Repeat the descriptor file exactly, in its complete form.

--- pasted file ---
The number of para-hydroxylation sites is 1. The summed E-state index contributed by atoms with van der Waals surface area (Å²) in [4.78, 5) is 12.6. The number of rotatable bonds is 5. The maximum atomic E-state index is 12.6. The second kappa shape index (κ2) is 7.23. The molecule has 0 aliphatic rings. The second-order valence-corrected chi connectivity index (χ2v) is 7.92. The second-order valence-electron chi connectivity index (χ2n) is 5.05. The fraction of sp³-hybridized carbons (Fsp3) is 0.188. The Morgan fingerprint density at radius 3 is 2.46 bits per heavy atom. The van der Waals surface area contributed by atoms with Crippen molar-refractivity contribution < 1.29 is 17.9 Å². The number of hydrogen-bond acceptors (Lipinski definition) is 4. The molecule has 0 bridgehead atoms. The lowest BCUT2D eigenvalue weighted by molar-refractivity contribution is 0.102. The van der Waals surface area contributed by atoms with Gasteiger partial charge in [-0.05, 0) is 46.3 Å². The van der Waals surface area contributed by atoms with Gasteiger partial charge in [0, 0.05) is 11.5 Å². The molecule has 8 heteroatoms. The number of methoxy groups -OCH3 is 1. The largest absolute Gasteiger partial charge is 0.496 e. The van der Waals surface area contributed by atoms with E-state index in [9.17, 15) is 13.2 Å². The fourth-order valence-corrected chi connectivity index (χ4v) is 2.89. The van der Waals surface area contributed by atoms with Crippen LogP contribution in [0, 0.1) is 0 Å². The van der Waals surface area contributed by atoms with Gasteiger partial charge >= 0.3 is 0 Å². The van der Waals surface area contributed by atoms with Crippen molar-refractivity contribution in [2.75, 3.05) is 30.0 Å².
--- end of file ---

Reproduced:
The number of para-hydroxylation sites is 1. The summed E-state index contributed by atoms with van der Waals surface area (Å²) in [4.78, 5) is 12.6. The number of rotatable bonds is 5. The maximum atomic E-state index is 12.6. The second kappa shape index (κ2) is 7.23. The molecule has 0 aliphatic rings. The second-order valence-corrected chi connectivity index (χ2v) is 7.92. The second-order valence-electron chi connectivity index (χ2n) is 5.05. The fraction of sp³-hybridized carbons (Fsp3) is 0.188. The Morgan fingerprint density at radius 3 is 2.46 bits per heavy atom. The van der Waals surface area contributed by atoms with Crippen molar-refractivity contribution < 1.29 is 17.9 Å². The number of hydrogen-bond acceptors (Lipinski definition) is 4. The molecule has 0 bridgehead atoms. The lowest BCUT2D eigenvalue weighted by molar-refractivity contribution is 0.102. The van der Waals surface area contributed by atoms with Gasteiger partial charge in [-0.05, 0) is 46.3 Å². The van der Waals surface area contributed by atoms with Gasteiger partial charge in [0, 0.05) is 11.5 Å². The molecule has 8 heteroatoms. The number of methoxy groups -OCH3 is 1. The largest absolute Gasteiger partial charge is 0.496 e. The van der Waals surface area contributed by atoms with E-state index in [9.17, 15) is 13.2 Å². The fourth-order valence-corrected chi connectivity index (χ4v) is 2.89. The van der Waals surface area contributed by atoms with Crippen LogP contribution in [0, 0.1) is 0 Å². The van der Waals surface area contributed by atoms with Gasteiger partial charge >= 0.3 is 0 Å². The van der Waals surface area contributed by atoms with Crippen molar-refractivity contribution in [2.75, 3.05) is 30.0 Å².